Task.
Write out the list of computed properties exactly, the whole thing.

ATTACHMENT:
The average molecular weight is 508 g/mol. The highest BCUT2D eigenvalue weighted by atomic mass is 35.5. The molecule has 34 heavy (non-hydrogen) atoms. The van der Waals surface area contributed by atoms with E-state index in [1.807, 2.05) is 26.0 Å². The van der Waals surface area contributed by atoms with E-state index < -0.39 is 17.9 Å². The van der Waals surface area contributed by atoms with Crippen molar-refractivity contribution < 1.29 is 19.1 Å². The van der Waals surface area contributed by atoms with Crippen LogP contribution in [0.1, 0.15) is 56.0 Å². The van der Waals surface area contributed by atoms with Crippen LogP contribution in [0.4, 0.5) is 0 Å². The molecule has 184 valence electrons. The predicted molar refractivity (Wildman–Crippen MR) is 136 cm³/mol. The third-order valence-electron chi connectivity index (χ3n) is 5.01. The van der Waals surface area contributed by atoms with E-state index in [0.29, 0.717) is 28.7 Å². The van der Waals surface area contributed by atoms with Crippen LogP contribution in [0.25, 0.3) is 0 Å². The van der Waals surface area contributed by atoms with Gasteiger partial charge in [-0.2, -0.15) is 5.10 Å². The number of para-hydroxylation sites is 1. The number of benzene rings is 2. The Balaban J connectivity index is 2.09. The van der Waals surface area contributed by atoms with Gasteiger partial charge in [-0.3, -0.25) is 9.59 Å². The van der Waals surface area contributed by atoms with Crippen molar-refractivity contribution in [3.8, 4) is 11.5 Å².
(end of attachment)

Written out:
The average molecular weight is 508 g/mol. The highest BCUT2D eigenvalue weighted by atomic mass is 35.5. The molecule has 34 heavy (non-hydrogen) atoms. The van der Waals surface area contributed by atoms with E-state index in [1.807, 2.05) is 26.0 Å². The van der Waals surface area contributed by atoms with E-state index < -0.39 is 17.9 Å². The van der Waals surface area contributed by atoms with Crippen molar-refractivity contribution < 1.29 is 19.1 Å². The van der Waals surface area contributed by atoms with Crippen LogP contribution in [0.1, 0.15) is 56.0 Å². The van der Waals surface area contributed by atoms with Crippen LogP contribution in [0.4, 0.5) is 0 Å². The molecule has 184 valence electrons. The predicted molar refractivity (Wildman–Crippen MR) is 136 cm³/mol. The third-order valence-electron chi connectivity index (χ3n) is 5.01. The van der Waals surface area contributed by atoms with E-state index in [0.29, 0.717) is 28.7 Å². The van der Waals surface area contributed by atoms with Crippen LogP contribution in [0.25, 0.3) is 0 Å². The van der Waals surface area contributed by atoms with Gasteiger partial charge in [-0.2, -0.15) is 5.10 Å². The number of para-hydroxylation sites is 1. The number of benzene rings is 2. The Balaban J connectivity index is 2.09. The van der Waals surface area contributed by atoms with Gasteiger partial charge in [-0.3, -0.25) is 9.59 Å². The van der Waals surface area contributed by atoms with Crippen molar-refractivity contribution in [3.8, 4) is 11.5 Å².